Staff Publications

Staff Publications

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    'Staff publications' is the digital repository of Wageningen University & Research

    'Staff publications' contains references to publications authored by Wageningen University staff from 1976 onward.

    Publications authored by the staff of the Research Institutes are available from 1995 onwards.

    Full text documents are added when available. The database is updated daily and currently holds about 240,000 items, of which 72,000 in open access.

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Analysis of microbial taxonomical groups present in maize stalks suppressive to colonization by toxigenic Fusarium spp.: A strategy for the identification of potential antagonists
Köhl, J. ; Lombaers-van der Plas, C.H. ; Moretti, A. ; Bandyopadhyay, R. ; Somma, S. ; Kastelein, P. - \ 2015
Biological Control 83 (2015). - ISSN 1049-9644 - p. 20 - 28.
biological-control - rhizosphere microbiome - quantitative detection - microdochium-bolleyi - acremonium-strictum - fungal antagonists - idriella-bolleyi - seed treatment - head blight - durum-wheat
Pink ear rot of maize caused by Fusarium verticillioides, Fusariumproliferatum and Fusariumgraminearumcan lead to severe yield losses and contamination of grain with a range of mycotoxins. Maize stalks colonized by Fusarium spp. are the main primary inoculum source for Fusarium incited epidemics in maize or other susceptible crops grown in rotation. The colonization of individual maize stalks originating from fields in The Netherlands, Italy and Nigeria byFusarium spp. was quantified using specific TaqMan-PCR assays. Highest values were found for F. graminearum and Fusariumavenaceum in Dutch samples, for F. graminearum and FUM producing species (F. verticillioides and F. proliferatum) in Italian samples and FUM producing Fusarium spp. in Nigerian samples. The increase in Fusarium spp. colonization under field conditions during a period of 3–6 months after harvest of the maize crops varied considerably between individual stalks. The fungal and bacterial diversity was analyzed for sub-sets of stalks with high versus low increase of Fusariumcolonization. Bacterial taxonomic groups such as Bacillus, Curtobacterium, Erwinia, Flavobacterium,Novosphingobium, Pantoea, Sphingomonas, Rahnella and Staphylococcus and fungal taxonomic groups such as Acremomium sp., Cryptococcus flavescens, Cryptococcus zeae, Leptosphaeria sp. andMicrodochium bolleyi were more abundant in the stalks with lower increase in pathogen colonization. Such fungal and bacterial groups associated with ‘suppressive stalks’ may be antagonistic to Fusarium spp. and a source of candidate strains for the selection of new biological control agents
Identification of markers associated with bacterial blight resistance loci in cowpea (Vigna unguiculata (L.) Walp.)
Agbicodo, A.C.M.E. ; Fatokun, C.A. ; Bandyopadhyay, R. ; Wydra, K. ; Diop, N.N. ; Muchero, W. ; Ehlers, J.D. ; Roberts, P.A. ; Close, T.J. ; Visser, R.G.F. ; Linden, C.G. van der - \ 2010
Euphytica 175 (2010)2. - ISSN 0014-2336 - p. 215 - 226.
quantitative trait loci - yield-related traits - seed-filling period - grain-yield - growth-rate - developmental behavior - genotypic variation - genetic dissection - agronomic traits - tiller number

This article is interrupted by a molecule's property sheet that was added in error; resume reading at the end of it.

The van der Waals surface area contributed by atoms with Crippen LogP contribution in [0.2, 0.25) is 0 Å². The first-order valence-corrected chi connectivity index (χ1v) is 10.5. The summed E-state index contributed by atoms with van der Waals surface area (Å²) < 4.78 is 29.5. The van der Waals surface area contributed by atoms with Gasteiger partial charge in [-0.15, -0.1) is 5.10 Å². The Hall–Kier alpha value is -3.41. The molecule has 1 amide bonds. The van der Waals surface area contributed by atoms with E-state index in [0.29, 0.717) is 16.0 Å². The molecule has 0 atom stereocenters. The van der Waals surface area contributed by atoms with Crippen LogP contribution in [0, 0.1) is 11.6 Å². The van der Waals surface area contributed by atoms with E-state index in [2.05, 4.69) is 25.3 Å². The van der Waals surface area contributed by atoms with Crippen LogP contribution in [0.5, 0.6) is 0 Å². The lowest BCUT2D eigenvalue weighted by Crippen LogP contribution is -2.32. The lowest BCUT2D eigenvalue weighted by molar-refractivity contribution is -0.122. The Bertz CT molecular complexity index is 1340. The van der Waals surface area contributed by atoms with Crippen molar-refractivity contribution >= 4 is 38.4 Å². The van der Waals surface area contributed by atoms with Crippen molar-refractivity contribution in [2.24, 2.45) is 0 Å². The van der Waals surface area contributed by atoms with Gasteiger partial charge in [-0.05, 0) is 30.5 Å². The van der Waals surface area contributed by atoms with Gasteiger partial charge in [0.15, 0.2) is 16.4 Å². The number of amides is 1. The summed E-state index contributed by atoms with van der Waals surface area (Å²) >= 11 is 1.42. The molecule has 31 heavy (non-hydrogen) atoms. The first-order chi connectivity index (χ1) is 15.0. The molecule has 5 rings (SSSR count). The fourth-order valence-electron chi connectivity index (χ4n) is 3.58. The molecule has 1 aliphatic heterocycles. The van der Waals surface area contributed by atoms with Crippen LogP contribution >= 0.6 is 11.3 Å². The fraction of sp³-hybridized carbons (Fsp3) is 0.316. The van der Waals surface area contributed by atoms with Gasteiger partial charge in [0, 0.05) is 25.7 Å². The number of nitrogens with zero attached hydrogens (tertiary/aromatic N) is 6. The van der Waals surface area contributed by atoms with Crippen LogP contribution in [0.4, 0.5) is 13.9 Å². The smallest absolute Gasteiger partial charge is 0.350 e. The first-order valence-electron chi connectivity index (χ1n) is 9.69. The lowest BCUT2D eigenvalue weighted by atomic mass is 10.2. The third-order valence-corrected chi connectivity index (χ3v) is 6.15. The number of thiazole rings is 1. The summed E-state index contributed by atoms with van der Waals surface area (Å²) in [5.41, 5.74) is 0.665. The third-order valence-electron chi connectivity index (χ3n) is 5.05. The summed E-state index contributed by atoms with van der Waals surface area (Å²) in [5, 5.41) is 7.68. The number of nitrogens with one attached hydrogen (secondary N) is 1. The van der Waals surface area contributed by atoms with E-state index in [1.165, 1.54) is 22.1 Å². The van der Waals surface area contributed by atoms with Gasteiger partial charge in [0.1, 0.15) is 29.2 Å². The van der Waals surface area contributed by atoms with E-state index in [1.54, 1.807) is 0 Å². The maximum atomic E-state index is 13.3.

Cowpea bacterial blight (CoBB), caused by Xanthomonas axonopodis pv. vignicola (Xav), is a worldwide major disease of cowpea [Vigna unguiculata (L.) Walp.]. Among different strategies to control the disease including cultural practices, intercropping, application of chemicals, and sowing pathogen-free seeds, planting of cowpea genotypes with resistance to the pathogen would be the most attractive option to the resource poor cowpea farmers in sub-Saharan Africa. Breeding resistance cultivars would be facilitated by marker-assisted selection (MAS). In order to identify loci with effects on resistance to this pathogen and map QTLs controlling resistance to CoBB, eleven cowpea genotypes were screened for resistance to bacterial blight using 2 virulent Xav18 and Xav19 strains isolated from Kano (Nigeria). Two cowpea genotypes Danila and Tvu7778 were identified to contrast in their responses to foliar disease expression following leaf infection with pathogen. A set of recombinant inbred lines (RILs) comprising 113 individuals derived from Danila (resistant parent) and Tvu7778 (susceptible parent) were infected with CoBB using leaf inoculation method. The experiments were conducted under greenhouse conditions (2007 and 2008) and disease severity was visually assessed using a scale where 0 = no disease and 4 = maximum susceptibility with leaf drop. A single nucleotide polymorphism (SNP) genetic map with 282 SNP markers constructed from the same RIL population was used to perform QTL analysis. Using Kruskall-Wallis and Multiple-QTL model of MapQTL 5, three QTLs, CoBB-1, CoBB-2 and CoBB-3 were identified on linkage group LG3, LG5 and LG9 respectively showing that potential resistance candidate genes cosegregated with CoBB resistance phenotypes. Two of the QTLs CoBB-1, CoBB-2 were consistently confirmed in the two experiments accounting for up to 22.1 and to 17.4% respectively for the first and second experiments. Whereas CoBB-3 was only discovered for the first experiment (2007) with less phenotypic variation explained of about 10%. Our results represent a resource for molecular marker development that can be used for marker assisted selection of bacterial blight resistance in cowpea
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